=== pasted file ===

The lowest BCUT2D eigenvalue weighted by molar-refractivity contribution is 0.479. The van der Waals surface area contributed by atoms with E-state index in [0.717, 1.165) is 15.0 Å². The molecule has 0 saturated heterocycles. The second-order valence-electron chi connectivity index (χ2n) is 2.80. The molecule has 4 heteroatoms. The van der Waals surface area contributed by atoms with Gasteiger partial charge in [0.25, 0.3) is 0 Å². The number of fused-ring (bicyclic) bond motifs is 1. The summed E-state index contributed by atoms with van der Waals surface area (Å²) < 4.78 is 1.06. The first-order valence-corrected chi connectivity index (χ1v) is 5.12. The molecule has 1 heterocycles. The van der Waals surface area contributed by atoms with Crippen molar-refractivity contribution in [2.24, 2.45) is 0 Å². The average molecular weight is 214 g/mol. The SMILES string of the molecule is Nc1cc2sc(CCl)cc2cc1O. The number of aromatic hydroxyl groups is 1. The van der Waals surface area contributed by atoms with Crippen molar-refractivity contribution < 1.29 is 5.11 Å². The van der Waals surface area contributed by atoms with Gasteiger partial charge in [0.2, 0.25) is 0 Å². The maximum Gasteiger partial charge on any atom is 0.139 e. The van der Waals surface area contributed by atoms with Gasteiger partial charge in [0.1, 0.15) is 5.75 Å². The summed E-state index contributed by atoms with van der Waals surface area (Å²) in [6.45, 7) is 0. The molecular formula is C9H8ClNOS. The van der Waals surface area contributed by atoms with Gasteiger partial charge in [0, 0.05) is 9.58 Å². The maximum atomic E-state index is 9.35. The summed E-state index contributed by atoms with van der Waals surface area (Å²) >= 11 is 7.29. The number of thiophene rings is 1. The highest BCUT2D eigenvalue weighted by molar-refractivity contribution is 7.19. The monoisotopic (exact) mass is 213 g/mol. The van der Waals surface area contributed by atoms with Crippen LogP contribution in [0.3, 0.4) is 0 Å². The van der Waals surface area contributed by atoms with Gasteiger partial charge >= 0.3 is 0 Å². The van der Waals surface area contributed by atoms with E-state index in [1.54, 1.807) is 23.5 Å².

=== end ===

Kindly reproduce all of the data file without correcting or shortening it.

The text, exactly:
The lowest BCUT2D eigenvalue weighted by molar-refractivity contribution is 0.479. The van der Waals surface area contributed by atoms with E-state index in [0.717, 1.165) is 15.0 Å². The molecule has 0 saturated heterocycles. The second-order valence-electron chi connectivity index (χ2n) is 2.80. The molecule has 4 heteroatoms. The van der Waals surface area contributed by atoms with Gasteiger partial charge in [0.25, 0.3) is 0 Å². The number of fused-ring (bicyclic) bond motifs is 1. The summed E-state index contributed by atoms with van der Waals surface area (Å²) < 4.78 is 1.06. The first-order valence-corrected chi connectivity index (χ1v) is 5.12. The molecule has 1 heterocycles. The van der Waals surface area contributed by atoms with Crippen molar-refractivity contribution in [2.24, 2.45) is 0 Å². The average molecular weight is 214 g/mol. The SMILES string of the molecule is Nc1cc2sc(CCl)cc2cc1O. The number of aromatic hydroxyl groups is 1. The van der Waals surface area contributed by atoms with Crippen molar-refractivity contribution < 1.29 is 5.11 Å². The van der Waals surface area contributed by atoms with Gasteiger partial charge in [0.2, 0.25) is 0 Å². The maximum Gasteiger partial charge on any atom is 0.139 e. The van der Waals surface area contributed by atoms with Gasteiger partial charge in [0.1, 0.15) is 5.75 Å². The summed E-state index contributed by atoms with van der Waals surface area (Å²) in [6.45, 7) is 0. The molecular formula is C9H8ClNOS. The van der Waals surface area contributed by atoms with Gasteiger partial charge in [0, 0.05) is 9.58 Å². The maximum atomic E-state index is 9.35. The summed E-state index contributed by atoms with van der Waals surface area (Å²) >= 11 is 7.29. The number of thiophene rings is 1. The highest BCUT2D eigenvalue weighted by molar-refractivity contribution is 7.19. The monoisotopic (exact) mass is 213 g/mol. The van der Waals surface area contributed by atoms with Crippen LogP contribution in [0.3, 0.4) is 0 Å². The van der Waals surface area contributed by atoms with Gasteiger partial charge >= 0.3 is 0 Å². The van der Waals surface area contributed by atoms with E-state index in [1.54, 1.807) is 23.5 Å².